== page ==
Lore of the Christmas Rose
COMMON NAME: Christmas Rose
Species, Hybrids, Cultivars:
H. niger “Angustifolius”-small flowering, pure white form. H.n. “Praecox”-blooms September-February. H.n. “Major,” H.n. “Multiflorus”-smaller flowers.
DESCRIPTION: This plant, which grows to a height of 12 to 8 inches, has interesting evergreen leaves that are slightly toothed and divided into seven to nine leaflets. The large white flowers are 2 inches or more across, with bright yellow stamens in the center. The blossoms turn pink or purplish as they age.
CULTIVATION: Christmas roses prefer sandy, neutral soil rich in humus. They do best with a bit of winter chill, and they need heavy mulch to protect them from the summer heat. Protection from winter storms and severe weather will also benefit the plants. Winter sun, summer shade, and ample moisture throughout the year are the perfect conditions for the Christmas rose. Plants can be divided in late summer, or after flowering, and planted immediately. Plant new plants in fall or spring, approximately 18 inches apart. It will take a year or so for these plants to get established and bloom well. Established clumps should be treated with a top dressing of compost or liquid fertilizer in February. Although the Christmas roses have a reputation for bringing somewhat introverted and wanting to be left alone, garden writer Vita Sackville-West contends that this reputation is not “wholly deserved: If the plant is dug with a large ball of soil, it will transplant quite easily.”
Christmas rose, also commonly known as hellebore, provides a delightful bit of spirit for the winter garden and deserves the attention it gets due to the lack of competition.
For many centuries, the Christmas rose was thought to possess powerful magical and medicinal properties. In Greek mythology, it was used by the physician Melampus to cure the mad daughters of Proteus, god of the sea. Because of the legend, the plant was often used to treat the insane. Epictetus, a second-century Greek writer, said that the more deluded a man was, the more hellebore he would need. John Gerard, an author of 1597 herbal, wrote that hellebore was “good for mad and furious men.”
The hellebores gained such a reputation for being magical that they were often used to purify houses and drive out evil spirits. The flower is often used as a symbol of purity. According to legend, the Christmas rose grew in the garden in heaven and was tended by the angels, who called it the rose of love. In Holland, it is known as Christ’s herb because it so often blooms at Christmas time. An anonymous poem aptly describes the character of this small flower:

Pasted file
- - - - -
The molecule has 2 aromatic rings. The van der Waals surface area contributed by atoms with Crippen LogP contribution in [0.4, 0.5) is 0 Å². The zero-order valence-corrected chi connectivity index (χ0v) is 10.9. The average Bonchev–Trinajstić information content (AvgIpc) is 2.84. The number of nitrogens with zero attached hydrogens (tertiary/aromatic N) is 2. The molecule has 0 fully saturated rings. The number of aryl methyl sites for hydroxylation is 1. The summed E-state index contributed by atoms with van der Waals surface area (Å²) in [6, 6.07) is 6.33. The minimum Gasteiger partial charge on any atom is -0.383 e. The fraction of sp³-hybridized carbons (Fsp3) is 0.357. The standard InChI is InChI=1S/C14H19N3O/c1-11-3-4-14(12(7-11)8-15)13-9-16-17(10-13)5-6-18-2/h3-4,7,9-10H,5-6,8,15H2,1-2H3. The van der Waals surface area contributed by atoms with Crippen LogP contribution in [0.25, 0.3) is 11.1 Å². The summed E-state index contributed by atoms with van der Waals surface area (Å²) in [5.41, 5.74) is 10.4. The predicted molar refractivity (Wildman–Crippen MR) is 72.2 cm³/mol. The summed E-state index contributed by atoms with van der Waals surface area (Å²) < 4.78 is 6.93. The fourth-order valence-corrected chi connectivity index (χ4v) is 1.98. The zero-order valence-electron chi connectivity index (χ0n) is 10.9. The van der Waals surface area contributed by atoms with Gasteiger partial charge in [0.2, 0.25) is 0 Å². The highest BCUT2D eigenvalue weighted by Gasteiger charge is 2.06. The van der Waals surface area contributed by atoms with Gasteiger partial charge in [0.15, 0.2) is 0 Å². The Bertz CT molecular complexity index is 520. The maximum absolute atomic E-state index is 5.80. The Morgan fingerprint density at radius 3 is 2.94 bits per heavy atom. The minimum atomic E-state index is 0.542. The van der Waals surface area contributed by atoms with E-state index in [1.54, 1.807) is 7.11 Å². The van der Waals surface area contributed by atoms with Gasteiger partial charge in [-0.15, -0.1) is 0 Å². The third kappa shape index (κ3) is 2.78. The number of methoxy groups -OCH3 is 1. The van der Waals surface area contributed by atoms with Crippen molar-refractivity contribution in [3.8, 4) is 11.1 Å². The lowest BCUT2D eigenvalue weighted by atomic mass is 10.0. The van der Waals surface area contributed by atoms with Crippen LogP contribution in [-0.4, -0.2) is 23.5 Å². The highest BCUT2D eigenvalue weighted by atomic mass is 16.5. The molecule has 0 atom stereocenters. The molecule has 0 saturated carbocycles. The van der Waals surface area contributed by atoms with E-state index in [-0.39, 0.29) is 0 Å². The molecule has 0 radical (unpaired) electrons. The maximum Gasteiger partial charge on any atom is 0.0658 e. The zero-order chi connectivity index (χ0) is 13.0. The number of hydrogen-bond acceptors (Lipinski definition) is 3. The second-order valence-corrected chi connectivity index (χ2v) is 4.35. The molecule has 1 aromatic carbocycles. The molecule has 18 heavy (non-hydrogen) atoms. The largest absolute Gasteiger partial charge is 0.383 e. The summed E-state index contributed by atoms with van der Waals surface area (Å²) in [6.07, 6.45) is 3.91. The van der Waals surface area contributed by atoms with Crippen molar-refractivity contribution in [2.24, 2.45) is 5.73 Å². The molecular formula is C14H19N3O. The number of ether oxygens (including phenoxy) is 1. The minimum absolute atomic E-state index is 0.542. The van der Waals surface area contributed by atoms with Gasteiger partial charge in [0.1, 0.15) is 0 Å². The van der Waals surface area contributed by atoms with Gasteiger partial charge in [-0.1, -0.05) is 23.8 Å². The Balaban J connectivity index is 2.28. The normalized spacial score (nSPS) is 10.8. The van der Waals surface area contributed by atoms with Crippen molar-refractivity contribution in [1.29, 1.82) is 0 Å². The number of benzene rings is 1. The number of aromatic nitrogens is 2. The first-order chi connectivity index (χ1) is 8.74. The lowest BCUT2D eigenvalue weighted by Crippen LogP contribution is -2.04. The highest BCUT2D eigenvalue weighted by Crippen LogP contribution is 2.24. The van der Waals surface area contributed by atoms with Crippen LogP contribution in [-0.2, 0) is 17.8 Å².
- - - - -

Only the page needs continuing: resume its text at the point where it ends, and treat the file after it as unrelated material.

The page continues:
… this winter rose
Blossoms amid the snows,
A symbol of God’s promise cares and love.
Perhaps the best-known legend about the Christmas rose is of Madelon, a small shepherd girl who came to Bethlehem on the night that Christ was born. She had come to see the miracle of his birth but had no gift for the Christ child. Sad and lonely, she stood outside the manger and began to cry. God looked down from heaven and saw her tears and took pity on this small girl with empty hands but a heart full of love. He sent the angel Gabriel to her. Gabriel touched the earth around her, and suddenly, through the frozen ground, there appeared dozens of the small white flowers that today we call Christmas rose. Madelon happily picked an armful of the blossoms and laid them in the manger.
The genus name, Helleborus, sheds a different light on the character of the little Christmas rose. The name is from two Greek words, helein, meaning “to kill,” and bora, meaning “food.” This name was given to the hellebores because the roots are poisonous Even the bruised leaves give off a toxic substance, so handle the plant carefully. The species name niger was given because the root of this plant is black.
A closely related species is the Lenten rose, H. orientalis. It blooms somewhat later in the season, in March and April, and has blossomed colors that range from green to white and many shades of pink and purple. It grows to a height of about 18 inches, and its cultural requirements are similar to those of the Christmas rose. Both the Christmas and the Lenten rose are native to limestone areas of Europe and Asia.
Sheila MacQueen, the grande dame of English flower arranging, considers the Christmas rose a “necessity for both garden and flower arrangers.” She suggests that you force Christmas rose under a pane of glass to assure blossoms by Christmas. An arrangement of variegated holly, yellow jasmine, and flowers from the Christmas rose, she says, makes a perfect table arrangement for the holidays.
Both the Christmas and the Lenten rose will last longer indoors if their stems are conditioned when cut. Either hammer the ends of the stems or dip the ends into boiling water for thirty seconds and then allow them to stand in deep water for 12 hours.
The seed heads are also attractive in arrangements. Pick them after the seeds have formed, and put them in a warm spot in the water.